Cecil Edwin Frans Skotnes was a prominent South African artist. He was born in 1926 in East London.

He studied drawing in Florence, Italy, the Witwatersrand Technical Art School and then the University of the Witwatersrand.

In the mid 1950s Cecil accepted a post as the Cultural Recreation Officer at the “Non-Europeans Affairs Department” in Johannesburg. His major task in this position was to run the Polly Street Centre, which was concerned with both education and recreation for black adults and children. The centre hosted choirs and bands, there was boxing and judo and ballroom dancing. When he took this job, however, there was only one art student enrolled, yet today, as a result of his role in the Centre, Polly Street is almost only remembered as an art school. As the director of Polly Street, he travelled between the city and the townships where he facilitated many cultural activities. Much of his work happened after hours when adults were free from work to undertake leisure activities. While he carried out this work as part of his job, his own interest and ultimate aim was to develop Polly Street into a Centre where art was taken seriously and not just seen as a hobby. At the time there were no art schools to which blacks were permitted entrance and universities were not allowed to accept black students. Cecil wanted to create a place where he could train professionals and give talented young black adults a chance at a career in art.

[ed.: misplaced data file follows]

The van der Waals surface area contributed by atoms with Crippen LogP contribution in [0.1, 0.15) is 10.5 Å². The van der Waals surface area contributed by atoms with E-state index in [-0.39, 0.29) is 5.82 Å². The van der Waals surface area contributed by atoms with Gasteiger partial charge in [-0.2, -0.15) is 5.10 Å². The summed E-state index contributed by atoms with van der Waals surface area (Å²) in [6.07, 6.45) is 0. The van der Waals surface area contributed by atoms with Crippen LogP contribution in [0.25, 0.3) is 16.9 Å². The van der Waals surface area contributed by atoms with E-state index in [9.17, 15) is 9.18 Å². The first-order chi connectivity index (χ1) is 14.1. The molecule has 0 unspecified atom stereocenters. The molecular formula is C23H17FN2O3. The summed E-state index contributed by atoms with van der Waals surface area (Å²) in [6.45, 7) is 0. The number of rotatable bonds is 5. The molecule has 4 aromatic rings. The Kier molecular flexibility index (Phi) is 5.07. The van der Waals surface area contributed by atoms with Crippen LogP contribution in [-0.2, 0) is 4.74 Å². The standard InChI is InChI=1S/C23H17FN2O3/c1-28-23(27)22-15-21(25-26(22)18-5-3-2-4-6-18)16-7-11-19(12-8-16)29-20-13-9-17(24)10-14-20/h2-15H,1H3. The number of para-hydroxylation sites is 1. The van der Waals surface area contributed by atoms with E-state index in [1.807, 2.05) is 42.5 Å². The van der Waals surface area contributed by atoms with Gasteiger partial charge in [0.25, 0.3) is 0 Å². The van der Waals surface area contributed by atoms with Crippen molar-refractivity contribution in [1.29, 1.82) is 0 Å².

1963 he succeeded Walter Battiss as the President of the SA Council of Artists and represented SA at the International Convention of Plastic Arts at UNESCO, New York.

He was one of the founder members of the Amadlozi group.

1966 he designed the Republic Festival Commemorative Stamp series.

1968 his works were reproduced in Encyclopedia Britannica.

He taught art at the Nyanga Art Centre and Community Arts Project in the Cape in the 1970s and 1980s.

Through all these years Cecil Skotnes has been as well known as a teacher and mentor as he has as an artist. If one could single out the most outstanding influence his parents’ lives had on him, then it is surely this: the value of one’s achievements can be measured in the things that one leaves behind. For Cecil, this is to be understood not only as one’s material effects—but also in the way in which one is able to change the lives of others for the better. For Cecil, his lifelong mission has been to nurture talent and encourage creativity, particularly in places where the apartheid government had deliberately excluded this possibility. The effect of this has been a major contribution to the diversity of South African art

In 1979 he moved to Cape Town, where he lived until his death in 2009 at the age of 82.

In 2003 he was awarded the Order of the Ikhamanga (Gold) by the South African government for his contribution to South African art.